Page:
Again, “Friar Faithful” will have to wait until next year
“Keep the faith” was a Padres a slogan that dates back virtually to the franchise’s major league debut in 1969, when fans watched the first ball club finish 41 games out of first place.
It would be a decade before Padres fans saw the team finish a season with a winning record.
Postseason success has been very rare over the years, but the 2022 team matched the 1984 and 1998 Padres’ World Series-winning football clubs.
Over the past three days, thousands of fans have attended Petco Park parties to share in the experience of being close to the team, even though the team itself was 2,400 miles away in Philadelphia.
An estimated 10,000 to 12,000 fans were at Petco Friday and Saturday night for Games 3 and 4 of the National League Championship Series. There were about 8,000 people on the ground Game five on Sunday afternoon.
“I’m not a bigot, but I’m a fan,” said Chula Vista’s Tim Hagel, who wore a giant helmet as he cheered on fans on the field. “Get up. Let’s go, let’s go.”
Their faith was tested over the weekend.
The losses on Friday and Saturday made Sunday a must-win game as the Padres look to extend the NLCS, bringing it back to San Diego on Monday for Game 6.
The fans chanted and cheered throughout the contest, their voices breaking into a roar as the game went back and forth.
They especially enjoyed seeing themselves on the video board, dancing to the music, high-fiving and waving their foam fingers as they wanted the team to win.
The crowd got a good laugh in the seventh inning when the video board showed a man wearing a T-shirt that said, “Pretend I’m a goose.”
He made it more convincing by clapping his hands.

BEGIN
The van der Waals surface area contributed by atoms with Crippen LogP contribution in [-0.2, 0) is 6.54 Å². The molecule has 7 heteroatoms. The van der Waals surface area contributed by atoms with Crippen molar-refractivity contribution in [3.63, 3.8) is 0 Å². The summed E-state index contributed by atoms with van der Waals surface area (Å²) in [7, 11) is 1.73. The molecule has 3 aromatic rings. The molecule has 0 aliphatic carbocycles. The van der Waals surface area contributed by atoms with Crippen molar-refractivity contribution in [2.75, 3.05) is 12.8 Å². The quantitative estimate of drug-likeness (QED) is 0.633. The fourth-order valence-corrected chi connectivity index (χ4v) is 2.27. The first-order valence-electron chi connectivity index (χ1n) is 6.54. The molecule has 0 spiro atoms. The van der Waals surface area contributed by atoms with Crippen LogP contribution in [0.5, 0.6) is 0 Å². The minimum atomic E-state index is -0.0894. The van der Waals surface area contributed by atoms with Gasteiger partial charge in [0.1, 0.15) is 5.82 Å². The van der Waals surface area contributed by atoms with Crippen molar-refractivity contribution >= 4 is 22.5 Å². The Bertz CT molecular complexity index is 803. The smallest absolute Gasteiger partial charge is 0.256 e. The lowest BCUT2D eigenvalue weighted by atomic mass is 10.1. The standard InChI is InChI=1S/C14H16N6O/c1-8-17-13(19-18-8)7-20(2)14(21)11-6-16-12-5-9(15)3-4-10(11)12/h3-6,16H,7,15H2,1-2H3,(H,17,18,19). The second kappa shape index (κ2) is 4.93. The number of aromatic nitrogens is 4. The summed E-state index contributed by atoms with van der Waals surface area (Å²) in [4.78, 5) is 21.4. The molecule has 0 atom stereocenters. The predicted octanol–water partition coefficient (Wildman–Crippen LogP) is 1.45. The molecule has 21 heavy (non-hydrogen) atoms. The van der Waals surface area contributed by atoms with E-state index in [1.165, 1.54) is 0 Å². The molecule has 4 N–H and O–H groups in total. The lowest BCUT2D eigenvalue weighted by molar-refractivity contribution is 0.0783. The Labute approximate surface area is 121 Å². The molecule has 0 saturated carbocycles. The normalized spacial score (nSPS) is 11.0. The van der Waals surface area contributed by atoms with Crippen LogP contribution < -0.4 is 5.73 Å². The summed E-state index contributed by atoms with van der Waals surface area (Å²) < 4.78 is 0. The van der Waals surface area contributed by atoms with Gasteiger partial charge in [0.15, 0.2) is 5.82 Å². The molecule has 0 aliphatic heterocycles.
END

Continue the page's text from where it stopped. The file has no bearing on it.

Hope grew when the Padres rallied from a 2-1 deficit in the bottom of the innings.
Chants of “Let’s go, Padres” began just before Jake Cronenworth’s single to center field leading off the seventh.
That changed to cheers when Cronenworth advanced to second base on Serantani Dominguez’s wild pitch, and the crowd erupted when teammate Josh Bell doubled to tie the game at 2-2.
The fans turned the game up another notch when pinch runner Jose Azocar was driven wildly to third and then home, giving the Padres their first lead at 3-2.
“It’s been up and down, but the pitching has been really good this season,” Crown Point’s Bill Darnell said as the Padres clung to the lead. “When they put it together, it was fantastic.
“We have to win.”
Darnell was more desperate than most in the stands.
After all, he had tickets to Game 5 of the 1998 World Series, which ended in a four-game sweep for the Yankees.
He also had tickets to Monday’s Game 6 of the NLCS.
The Padres grounds crew was working on the field — smoothing and watering the infield — while it all unfolded.
“It will be tomorrow,” Darnell said hopefully.
Yes, it will, although it will be the first day of the offseason for the Padres.
Darnell and another Faithful brother had their hearts broken when Philadelphia’s Bryce Harper hit a two-run homer in the bottom of the eighth inning.
It gave the Phillies a 4-3 victory that clinched a spot in the World Series.
The Padres put another message on the giant video board as fans recorded: Thank you Brother Verna.
Bose Renteria of Point Loma, who was spending the day at the soccer field with his mom, was stuck on the terrace level afterward.
“It was a great game until the end,” said Renteria, who was wearing the jersey of longtime Padres catcher Benito Santiago. “I knew it was going to happen. I could see the writing on the wall because I played baseball for 18 years.
“I saw it right in front of me. That’s all. That’s the end of it.”
There is no faith.
Still, Renteria was impressed with the team’s performance this season.
“It’s been a great year,” he said. “I thought we were going to be good, but we weren’t.”
How disappointing is such an abrupt ending?
“Bad,” said Renteria, who hoped the Padres would avoid a sweep in Philadelphia and bring the NLCS back to San Diego.
“That’s all I wanted,” he said. “Another home game.”
Only next year. Opening on March 30.